I’m often asked, “Robin, you always talk about ‘community‘ in your classroom. How do you build it?”
Great question! I’ve found over the years that building classroom community requires lots of “front-end loading” on my part, and as instructors, we can make a HUGE difference in our students’ learning experiences just by choosing to tackle these steps (or not).
1. I always start with the end in mind. Thank you, Dr. Stephen Covey.
- What do I want to know about my students?
- What do I want my students to know about me?
- What do I want my students to know about each other?
- How will this information be useful, to my students and to me?
2. Determine how much time you will devote to building classroom community. One day? One week? More than a week? Ongoing? I write this into my lesson plans.
3. Choose methods and tools for collecting the information: surveys, assessments, open-ended responses, checklists, peer conversations in the classroom (live), online forums/threads, posts in an LMS (Learning Management System), skits, monologues, or possibly dialogues. The list is endless.
4. Prepare methods and tools for ease of use and in varying modalities: online, paper/pencil, creative versions.
5. Explain to students what will be happening – building a classroom community – and compare to neighborhoods. Talk about how and why to build a classroom community.
6. Engage students in the process, requiring purposeful conversations, reflective writing, and time for feedback/input.
7. Make notes about students as they share, interact, and ask questions: What are their strengths? What are their interests? Share results when appropriate, such as True Colors self-assessments.
8. Talk frequently with students about how working together strengthens learning and teaching experiences. They find this interesting.
9. Be open with students, sharing about yourself what you feel is appropriate – interests, challenges, goals, hobbies, frustrations. Students tell me this makes me ‘real’ and ‘approachable’ as a teacher. The thing my students probably find most fascinating about me is that reading makes me fall asleep. Since I’m a reading instructor by trade, they laugh at this!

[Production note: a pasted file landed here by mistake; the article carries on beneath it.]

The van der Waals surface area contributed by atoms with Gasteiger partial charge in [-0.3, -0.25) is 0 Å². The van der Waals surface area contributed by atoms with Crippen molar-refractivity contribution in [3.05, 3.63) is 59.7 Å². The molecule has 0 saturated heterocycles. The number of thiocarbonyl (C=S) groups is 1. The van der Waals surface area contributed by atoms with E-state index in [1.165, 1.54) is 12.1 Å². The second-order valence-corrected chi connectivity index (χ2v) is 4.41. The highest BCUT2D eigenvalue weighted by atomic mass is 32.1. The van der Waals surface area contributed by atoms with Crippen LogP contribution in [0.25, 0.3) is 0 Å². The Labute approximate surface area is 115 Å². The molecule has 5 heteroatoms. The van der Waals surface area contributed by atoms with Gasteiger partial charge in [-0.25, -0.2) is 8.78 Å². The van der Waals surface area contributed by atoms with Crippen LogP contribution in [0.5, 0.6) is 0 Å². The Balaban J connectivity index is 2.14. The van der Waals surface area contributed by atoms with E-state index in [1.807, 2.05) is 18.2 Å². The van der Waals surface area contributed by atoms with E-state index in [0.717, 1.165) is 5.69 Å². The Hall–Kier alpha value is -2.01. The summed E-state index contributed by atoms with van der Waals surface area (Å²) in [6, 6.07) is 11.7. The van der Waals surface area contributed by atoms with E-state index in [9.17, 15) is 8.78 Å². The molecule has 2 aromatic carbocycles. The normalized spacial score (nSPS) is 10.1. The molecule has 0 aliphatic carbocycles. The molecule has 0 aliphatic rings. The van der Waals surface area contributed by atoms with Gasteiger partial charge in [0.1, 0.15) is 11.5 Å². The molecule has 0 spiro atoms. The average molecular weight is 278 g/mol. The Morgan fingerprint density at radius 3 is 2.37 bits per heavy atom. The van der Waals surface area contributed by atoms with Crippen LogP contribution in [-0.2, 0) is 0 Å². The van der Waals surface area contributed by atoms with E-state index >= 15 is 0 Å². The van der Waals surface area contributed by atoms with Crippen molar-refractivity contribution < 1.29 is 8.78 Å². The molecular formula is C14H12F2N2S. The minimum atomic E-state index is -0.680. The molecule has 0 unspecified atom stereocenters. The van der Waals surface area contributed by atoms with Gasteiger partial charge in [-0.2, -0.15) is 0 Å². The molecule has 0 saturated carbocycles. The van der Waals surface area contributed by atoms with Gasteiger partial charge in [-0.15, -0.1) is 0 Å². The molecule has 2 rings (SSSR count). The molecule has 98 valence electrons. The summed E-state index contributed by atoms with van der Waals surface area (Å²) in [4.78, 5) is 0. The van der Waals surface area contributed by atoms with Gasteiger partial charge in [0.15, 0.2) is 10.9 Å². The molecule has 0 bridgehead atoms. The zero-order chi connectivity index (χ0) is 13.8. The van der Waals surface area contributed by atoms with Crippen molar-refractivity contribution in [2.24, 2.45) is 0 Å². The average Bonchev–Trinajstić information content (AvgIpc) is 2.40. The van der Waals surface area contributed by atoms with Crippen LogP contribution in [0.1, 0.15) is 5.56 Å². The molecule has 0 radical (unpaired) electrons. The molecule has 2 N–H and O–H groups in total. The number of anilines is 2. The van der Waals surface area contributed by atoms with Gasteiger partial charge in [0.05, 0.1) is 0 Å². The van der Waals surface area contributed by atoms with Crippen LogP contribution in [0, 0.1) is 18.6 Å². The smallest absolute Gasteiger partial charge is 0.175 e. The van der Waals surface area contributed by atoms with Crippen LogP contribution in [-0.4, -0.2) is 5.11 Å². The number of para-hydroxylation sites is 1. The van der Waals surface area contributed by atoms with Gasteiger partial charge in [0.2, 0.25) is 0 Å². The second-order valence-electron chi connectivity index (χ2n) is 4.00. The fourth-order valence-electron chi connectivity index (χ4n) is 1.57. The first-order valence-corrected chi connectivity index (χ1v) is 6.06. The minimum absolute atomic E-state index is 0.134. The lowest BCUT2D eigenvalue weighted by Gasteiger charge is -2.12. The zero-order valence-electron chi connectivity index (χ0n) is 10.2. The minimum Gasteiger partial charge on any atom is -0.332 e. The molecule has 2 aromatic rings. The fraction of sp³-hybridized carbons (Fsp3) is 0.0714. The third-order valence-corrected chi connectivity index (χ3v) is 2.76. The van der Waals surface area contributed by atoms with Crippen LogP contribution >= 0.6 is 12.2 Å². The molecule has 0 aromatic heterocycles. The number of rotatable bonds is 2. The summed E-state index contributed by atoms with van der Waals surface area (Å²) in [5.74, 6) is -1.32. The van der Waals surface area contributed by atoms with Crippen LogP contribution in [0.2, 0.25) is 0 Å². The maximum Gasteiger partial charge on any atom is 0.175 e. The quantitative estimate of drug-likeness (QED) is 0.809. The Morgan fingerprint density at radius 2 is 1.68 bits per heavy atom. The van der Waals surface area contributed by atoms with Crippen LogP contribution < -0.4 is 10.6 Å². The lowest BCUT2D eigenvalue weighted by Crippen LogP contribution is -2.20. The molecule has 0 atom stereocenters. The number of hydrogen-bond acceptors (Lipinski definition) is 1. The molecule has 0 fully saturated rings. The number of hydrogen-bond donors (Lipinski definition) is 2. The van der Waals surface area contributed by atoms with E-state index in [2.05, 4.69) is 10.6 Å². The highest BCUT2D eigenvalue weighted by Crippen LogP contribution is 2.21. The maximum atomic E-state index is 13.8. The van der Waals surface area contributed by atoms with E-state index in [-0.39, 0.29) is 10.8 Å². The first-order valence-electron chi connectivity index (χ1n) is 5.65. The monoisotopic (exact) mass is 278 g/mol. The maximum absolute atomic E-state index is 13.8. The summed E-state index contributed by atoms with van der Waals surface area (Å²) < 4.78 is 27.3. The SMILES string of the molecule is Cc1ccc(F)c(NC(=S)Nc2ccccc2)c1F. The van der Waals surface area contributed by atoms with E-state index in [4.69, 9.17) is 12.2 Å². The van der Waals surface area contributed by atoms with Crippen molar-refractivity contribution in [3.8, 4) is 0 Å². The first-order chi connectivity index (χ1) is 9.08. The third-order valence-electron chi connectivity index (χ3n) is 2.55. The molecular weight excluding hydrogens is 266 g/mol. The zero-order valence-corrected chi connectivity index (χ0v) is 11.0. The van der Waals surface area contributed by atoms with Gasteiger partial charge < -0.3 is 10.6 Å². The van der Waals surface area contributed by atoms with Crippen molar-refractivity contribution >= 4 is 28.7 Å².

10. Organize the course in advance, and change things frequently to keep the class fresh.
Now, I can hear some of you (many?) saying to me, “Robin, there is no way that I have time to do all that. And there’s no way that you do all that!”
Truth is, I’ve ‘tested’ my commitment to building community, and when I don’t take the time to do so, I have a significant increase in disciplinary issues, assignment misunderstandings, and not-so-positive phone calls from home, even at the college level!
On the contrary, when I do take the time to develop a sense of community, students take ownership of their learning environment and course management much more readily (not all, but most), and report a higher degree of satisfaction during and at the end of the course.
Why? Because we all want to feel valued, important, and needed. Taking the time to build the classroom community shows your commitment to students’ positive learning experiences.
And what happens when you don’t take the time and just go through the motions? Read the answers posted to a recent prompt on plinky.com, a website that asks a random question daily to spark your thinking. The prompt was, “Describe your worst teacher ever.” Surprisingly, the answers are similar across grade levels, elementary to college: lack of interest on the part of the instructor, boring, unmotivating, and the list goes on….
Does that mean we have to entertain students? No, I don’t believe so, but it does mean that we need to understand that ‘education’ has changed and we have a professional responsibility to meet students where they are, which we can’t do if we don’t know anything about them.
How would you answer the prompt? You can read my response here.